Documentation Requirements

There are two documentation requirements for design firms claiming the 179D deduction:

  1. A letter from the government agency that owns the energy-efficient building property allocating the deduction. This letter must be signed by an authorized representative of the government agency. Obtaining this allocation letter is often the most significant hurdle for design firms seeking the deduction. It’s not unusual for a design firm to request an allocation letter from a government entity only to find out the allocation has already been made to another firm involved in the project or that a government agency has decided to not provide 179D allocation letters.

    This allocation letter needs to include specific information identified by the IRS, including:
    • Name, address, and telephone number of government agency-authorized representative
    • Name, address, and telephone number of the designer’s representative 
    • Name and address of the government-owned building on or in which the energy-efficient building property is installed
    • Cost of qualifying property
    • Date the qualifying property was placed in service
    • Amount of the deduction being allocated to the designer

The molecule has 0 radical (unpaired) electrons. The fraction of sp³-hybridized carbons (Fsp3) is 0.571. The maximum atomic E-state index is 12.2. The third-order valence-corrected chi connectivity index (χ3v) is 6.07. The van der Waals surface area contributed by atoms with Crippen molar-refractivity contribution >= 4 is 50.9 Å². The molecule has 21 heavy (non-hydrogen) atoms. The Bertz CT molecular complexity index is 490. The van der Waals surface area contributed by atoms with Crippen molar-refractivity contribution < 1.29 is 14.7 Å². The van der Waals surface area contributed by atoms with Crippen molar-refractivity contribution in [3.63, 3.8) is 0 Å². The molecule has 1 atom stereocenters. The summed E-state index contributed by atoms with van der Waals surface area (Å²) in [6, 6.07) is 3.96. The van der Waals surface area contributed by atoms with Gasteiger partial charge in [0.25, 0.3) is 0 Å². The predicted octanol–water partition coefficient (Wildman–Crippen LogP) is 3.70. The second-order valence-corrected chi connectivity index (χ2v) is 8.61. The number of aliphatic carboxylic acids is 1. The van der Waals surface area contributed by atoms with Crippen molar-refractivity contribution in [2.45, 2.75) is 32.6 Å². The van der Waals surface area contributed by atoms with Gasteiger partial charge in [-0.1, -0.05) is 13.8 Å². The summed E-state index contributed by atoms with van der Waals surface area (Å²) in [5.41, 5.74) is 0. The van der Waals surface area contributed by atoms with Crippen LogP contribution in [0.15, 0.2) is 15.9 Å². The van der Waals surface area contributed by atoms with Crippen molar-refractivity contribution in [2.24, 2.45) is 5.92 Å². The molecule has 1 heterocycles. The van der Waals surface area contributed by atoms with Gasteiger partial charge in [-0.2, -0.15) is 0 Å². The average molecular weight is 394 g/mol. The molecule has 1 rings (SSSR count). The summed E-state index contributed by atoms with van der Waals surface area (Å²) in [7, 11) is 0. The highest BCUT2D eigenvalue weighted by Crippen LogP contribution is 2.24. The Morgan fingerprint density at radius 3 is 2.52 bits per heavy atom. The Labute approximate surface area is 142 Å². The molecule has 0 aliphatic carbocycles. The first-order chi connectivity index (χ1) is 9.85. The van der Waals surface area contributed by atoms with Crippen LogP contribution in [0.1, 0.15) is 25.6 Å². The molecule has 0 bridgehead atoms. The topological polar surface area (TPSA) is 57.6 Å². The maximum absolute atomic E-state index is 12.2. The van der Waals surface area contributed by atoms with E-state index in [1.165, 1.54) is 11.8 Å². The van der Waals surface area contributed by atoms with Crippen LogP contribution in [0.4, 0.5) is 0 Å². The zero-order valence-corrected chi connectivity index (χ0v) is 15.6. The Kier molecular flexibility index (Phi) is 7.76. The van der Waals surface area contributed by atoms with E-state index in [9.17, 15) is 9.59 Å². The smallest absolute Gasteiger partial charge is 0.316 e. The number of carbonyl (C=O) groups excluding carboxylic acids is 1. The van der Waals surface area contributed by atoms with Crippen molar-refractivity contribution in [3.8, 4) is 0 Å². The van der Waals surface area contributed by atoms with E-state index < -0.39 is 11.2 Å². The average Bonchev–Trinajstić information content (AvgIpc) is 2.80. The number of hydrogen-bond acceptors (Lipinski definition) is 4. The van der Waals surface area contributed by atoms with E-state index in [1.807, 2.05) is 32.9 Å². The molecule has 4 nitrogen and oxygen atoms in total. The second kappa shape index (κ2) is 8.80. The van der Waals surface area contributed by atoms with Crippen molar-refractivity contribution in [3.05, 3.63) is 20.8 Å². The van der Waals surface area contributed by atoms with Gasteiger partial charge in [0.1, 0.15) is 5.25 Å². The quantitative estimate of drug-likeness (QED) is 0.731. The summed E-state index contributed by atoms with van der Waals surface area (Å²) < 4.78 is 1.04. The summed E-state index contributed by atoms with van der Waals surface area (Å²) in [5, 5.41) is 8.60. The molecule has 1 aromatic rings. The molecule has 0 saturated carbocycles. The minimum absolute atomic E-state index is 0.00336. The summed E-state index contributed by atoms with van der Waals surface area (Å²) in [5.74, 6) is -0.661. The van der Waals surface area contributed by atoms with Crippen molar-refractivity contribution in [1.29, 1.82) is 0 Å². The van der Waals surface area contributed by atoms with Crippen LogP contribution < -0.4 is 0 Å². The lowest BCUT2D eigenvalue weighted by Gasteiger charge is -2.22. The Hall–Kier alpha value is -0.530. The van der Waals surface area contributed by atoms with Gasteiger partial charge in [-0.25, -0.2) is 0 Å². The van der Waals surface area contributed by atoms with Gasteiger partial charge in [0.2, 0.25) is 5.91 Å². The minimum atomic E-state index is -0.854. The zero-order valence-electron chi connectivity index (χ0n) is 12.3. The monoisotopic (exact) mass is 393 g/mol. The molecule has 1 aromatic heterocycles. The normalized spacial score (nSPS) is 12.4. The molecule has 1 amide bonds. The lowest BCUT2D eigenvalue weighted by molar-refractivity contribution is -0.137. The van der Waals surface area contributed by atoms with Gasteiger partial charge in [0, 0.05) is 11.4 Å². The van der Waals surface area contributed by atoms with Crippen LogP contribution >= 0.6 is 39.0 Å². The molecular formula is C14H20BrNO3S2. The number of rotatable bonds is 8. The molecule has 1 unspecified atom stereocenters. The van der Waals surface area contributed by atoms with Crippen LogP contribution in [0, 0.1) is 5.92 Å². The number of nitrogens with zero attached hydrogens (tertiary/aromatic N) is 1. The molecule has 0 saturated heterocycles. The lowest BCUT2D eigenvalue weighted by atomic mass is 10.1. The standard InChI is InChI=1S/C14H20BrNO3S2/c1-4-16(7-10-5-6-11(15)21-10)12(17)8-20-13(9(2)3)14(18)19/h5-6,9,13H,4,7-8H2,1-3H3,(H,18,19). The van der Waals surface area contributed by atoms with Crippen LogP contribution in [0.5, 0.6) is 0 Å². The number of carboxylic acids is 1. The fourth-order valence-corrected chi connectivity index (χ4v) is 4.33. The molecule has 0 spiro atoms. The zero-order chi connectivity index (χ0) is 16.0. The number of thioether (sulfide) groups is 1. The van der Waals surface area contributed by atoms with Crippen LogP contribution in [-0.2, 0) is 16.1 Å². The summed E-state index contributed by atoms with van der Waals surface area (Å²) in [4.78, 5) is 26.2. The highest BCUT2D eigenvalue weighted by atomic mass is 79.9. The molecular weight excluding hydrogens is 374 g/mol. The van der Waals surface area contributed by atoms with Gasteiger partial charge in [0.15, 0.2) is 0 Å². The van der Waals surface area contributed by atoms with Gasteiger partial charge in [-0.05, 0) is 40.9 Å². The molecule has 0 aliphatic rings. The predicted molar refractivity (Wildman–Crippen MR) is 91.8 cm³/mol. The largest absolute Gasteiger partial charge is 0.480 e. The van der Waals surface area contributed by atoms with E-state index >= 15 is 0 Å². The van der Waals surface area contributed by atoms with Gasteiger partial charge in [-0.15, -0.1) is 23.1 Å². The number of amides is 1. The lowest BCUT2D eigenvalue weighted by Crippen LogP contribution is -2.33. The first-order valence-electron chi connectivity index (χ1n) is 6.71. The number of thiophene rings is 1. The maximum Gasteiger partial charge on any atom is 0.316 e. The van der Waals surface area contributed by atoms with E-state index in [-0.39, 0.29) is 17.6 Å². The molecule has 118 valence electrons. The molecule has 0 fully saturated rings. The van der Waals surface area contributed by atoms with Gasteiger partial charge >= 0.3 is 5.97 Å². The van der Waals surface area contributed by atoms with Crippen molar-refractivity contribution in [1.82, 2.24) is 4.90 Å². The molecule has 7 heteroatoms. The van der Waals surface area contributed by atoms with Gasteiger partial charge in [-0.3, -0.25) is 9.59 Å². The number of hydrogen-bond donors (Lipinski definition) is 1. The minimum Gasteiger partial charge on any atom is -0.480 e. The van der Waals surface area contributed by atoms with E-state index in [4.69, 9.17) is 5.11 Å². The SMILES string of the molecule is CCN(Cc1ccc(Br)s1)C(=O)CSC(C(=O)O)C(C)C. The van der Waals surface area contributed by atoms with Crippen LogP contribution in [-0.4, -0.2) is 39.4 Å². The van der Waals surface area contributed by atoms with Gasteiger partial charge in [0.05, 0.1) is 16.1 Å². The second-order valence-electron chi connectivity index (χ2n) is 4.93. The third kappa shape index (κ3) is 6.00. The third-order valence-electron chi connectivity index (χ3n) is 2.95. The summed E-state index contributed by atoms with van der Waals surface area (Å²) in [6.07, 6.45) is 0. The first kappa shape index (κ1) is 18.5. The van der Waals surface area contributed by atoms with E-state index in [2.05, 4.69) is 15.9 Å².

• Signatures of the representatives under penalties of perjury
  2. A certification report that the subject energy-efficient building property qualifies for the 179D tax deduction. This certification report includes an energy model performed showing the energy use reduction compared to the relevant ASHRAE standards. This model must be performed using a Department of Energy-approved software program for 179D. In addition, the certification requires a physical inspection of the qualifying building systems. This certification must be obtained from an individual unrelated to the design firm who’s properly licensed as an engineer or contractor in the jurisdiction in which the building is located and who represents in writing that he or she has the qualifications to provide the certification required or perform the inspection and testing.  

Qualified Designer

Any person or firm involved in creating the property’s technical design and specifications may qualify for the 179D deduction. This group includes architects, engineers, design-build firms, general contractors, energy and sustainability consultants, and others. Individuals or firms engaged solely to install, repair, or maintain energy-efficient property wouldn’t qualify. If more than one designer is involved, the building owner can allocate the entire deduction to one designer or allocate portions of the deduction to several designers.

Prior-Year Projects Also May Qualify

If the government-owned building or building system was placed in service during a previous year, it may not be too late to claim the 179D deduction. In this case, an amended tax return would allow the design firm to claim the deduction and may even result in a refund for previously paid tax. 

Take Action

If you have been or are involved in a government project that may qualify for 179D, act quickly. BKD’s team of engineers and tax professionals can review the buildings in question, as well as your role in the design, to help you determine eligibility, request allocations, and provide certification reports. For more information, reach out to your BKD Trusted Advisor™ or submit the Contact Us form below.